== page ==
In the 1980s, when now- Secretary of State John Kerry was a Democratic U.S. senator from Massachusetts, he criticized the Reagan administration’s plan for a missile defense system — known as the Strategic Defense Initiative (SDI) — calling it a “cancer on our nation’s defense.”
According to an Aug. 5, 1986 storyfrom the Associated Press, then-Sen. Kerry wanted to cut funding for SDI — critically known at the time as ‘Star Wars’– and called the program a “cancer.”
“In debate, Sen. John Kerry, D-Mass., called Star Wars ‘a cancer’ and said ‘what we must do is deny this program the funds that would enable this cancer on our nation’s defense to grow any further,’” the 1986 AP report said.
At the time, the Senate narrowly rejected an attempt to cut SDI funding by $3.2 billion for the upcoming fiscal year.
One year earlier in June 1985, AP reported that Kerry was advocating the same position of limiting funding to SDI, calling it, “a dream based on an illusion.”
Kerry and his Democrat ilk will never acknowledge they were wrong.
The mere threat of an effective missile defense led the Soviets, who could not compete due to their top-down sluggish economy, to cry uncle and hastened the end of the Cold War.
Does Reagan get any credit from the Dem Cong? Hardly.
Just as Margaret Thatcher, who saved Britain from itself, gets no respect from the left.
It’s one thing to disagree with ideology in the abstract. But when the left cannot even acknowledge the historical facts of what Thatcher/Reagan achieved, one despairs of ever reaching common ground.
…This week, an oversedated Elmer Fudd showed up at the Senate claiming to be the president’s nominee for Secretary of Defense, and even the kindliest interrogators on the committee couldn’t prevent the poor chap shooting himself in the foot.Twenty minutes in, Chuck Hagel was all out of appendages.
He warmed up with a little light “misspeaking” on Iran. “I support the president’s strong position on containment,” he declared. Breaking news!
…and now that Hagel has announced “containment” as the official administration position, we can all discuss them.
Unfortunately, as Hillary said the other day, “our policy is prevention, not containment”. So five minutes later the handlers discreetly swung into action to “contain” Hagel. “I was just handed a note that I misspoke,” he announced, “that I said I supported the President’s position on containment. If I said that, I meant to say that we don’t have a position on containment.” Hagel’s revised position is that there is no position on containment for him to have a position on.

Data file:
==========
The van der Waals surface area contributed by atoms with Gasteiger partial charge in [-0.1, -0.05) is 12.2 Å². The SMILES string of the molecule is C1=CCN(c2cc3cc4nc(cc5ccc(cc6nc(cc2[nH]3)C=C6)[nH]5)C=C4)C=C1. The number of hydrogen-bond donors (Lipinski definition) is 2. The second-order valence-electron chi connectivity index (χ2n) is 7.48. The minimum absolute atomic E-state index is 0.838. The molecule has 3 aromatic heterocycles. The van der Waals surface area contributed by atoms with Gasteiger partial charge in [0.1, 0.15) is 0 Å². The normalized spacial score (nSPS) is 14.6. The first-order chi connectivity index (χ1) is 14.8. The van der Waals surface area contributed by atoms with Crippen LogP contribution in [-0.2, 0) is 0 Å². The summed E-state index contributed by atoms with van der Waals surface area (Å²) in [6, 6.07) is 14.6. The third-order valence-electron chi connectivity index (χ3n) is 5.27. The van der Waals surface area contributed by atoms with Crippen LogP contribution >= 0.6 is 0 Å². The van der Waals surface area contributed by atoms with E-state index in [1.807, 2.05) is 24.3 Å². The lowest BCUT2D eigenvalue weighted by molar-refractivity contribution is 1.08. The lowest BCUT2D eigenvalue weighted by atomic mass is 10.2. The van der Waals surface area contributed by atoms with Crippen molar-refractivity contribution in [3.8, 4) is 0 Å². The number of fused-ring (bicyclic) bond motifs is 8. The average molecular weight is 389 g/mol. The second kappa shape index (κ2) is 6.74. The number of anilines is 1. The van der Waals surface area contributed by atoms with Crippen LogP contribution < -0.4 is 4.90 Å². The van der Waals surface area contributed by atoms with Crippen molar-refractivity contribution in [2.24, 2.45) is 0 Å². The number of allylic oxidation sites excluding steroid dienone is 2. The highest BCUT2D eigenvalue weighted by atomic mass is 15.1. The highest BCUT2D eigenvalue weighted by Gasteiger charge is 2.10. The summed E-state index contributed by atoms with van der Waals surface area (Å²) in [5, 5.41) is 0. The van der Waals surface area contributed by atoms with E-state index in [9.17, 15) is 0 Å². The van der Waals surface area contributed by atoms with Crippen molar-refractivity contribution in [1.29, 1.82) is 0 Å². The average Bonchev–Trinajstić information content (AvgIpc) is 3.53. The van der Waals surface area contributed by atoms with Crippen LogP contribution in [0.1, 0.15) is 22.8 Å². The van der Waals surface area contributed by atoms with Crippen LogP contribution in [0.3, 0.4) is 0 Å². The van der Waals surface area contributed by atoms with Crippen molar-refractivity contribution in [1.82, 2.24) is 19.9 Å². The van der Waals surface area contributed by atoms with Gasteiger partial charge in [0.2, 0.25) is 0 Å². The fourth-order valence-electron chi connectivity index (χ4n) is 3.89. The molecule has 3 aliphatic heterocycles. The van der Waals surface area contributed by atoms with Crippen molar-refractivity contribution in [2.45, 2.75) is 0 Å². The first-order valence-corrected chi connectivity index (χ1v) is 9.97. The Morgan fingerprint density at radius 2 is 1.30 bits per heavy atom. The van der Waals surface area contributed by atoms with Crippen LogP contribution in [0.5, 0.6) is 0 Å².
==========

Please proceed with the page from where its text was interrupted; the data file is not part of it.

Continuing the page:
Carl Levin, the Democrat chair, stepped in to contain further damage. “We do have a position on containment, and that is we do not favor containment,” he clarified. “I just wanted to clarify the clarify.”
Containment? Prevention? What difference does it make? Could happen to anyone. I well remember when Neville Chamberlain landed at Heston Aerodrome in 1938 and announced the latest breakthrough in appeasement: “I have here a piece of paper from Herr Hitler.” Two minutes later, he announced, “I have here a second piece of paper from my staffer saying that I misspoke.” Who can forget Churchill’s stirring words in the House of Commons? “If, indeed, it is the case that I said, ‘We shall fight on the beaches, we shall fight in the fields and in the streets, we shall never surrender!,’ then I misspoke. I meant to say that we’re keeping the situation under review and remain committed to exploring all options.”
It’s easy to make mistakes when you’re as expert in all the nuances of Iranian affairs as Chuck Hagel. After he’d hailed Iran’s “elected, legitimate government,” it fell to another Democrat, Kirsten Gillibrand, to prompt Hagel to walk it back. Okay, delete “elected” and “legitimate”: “What I meant to say, should have said, is that it’s recognizable.”
“Recognizable”? In the sense that, if you wake up one morning to a big mushroom cloud on the horizon, you’d recognize it as the work of the Iranian government? No, by “recognizable,” he meant that the Iranian government is “recognized” as the government of Iran.
“I don’t understand Iranian politics,” he announced in perhaps his least-misspoken statement of the day. But the Iranians understand ours, which is why, in an amusing touch, the Foreign Ministry in Tehran has enthusiastically endorsed Hagel.
Fortunately, Iran is entirely peripheral to global affairs – it’s not like Chad or the Solomon Islands or the other burning questions the great powers are currently wrestling with – so it would be entirely unreasonable to expect Hagel to understand anything much about what’s going on over there. So what of his other, non-Iranian interests?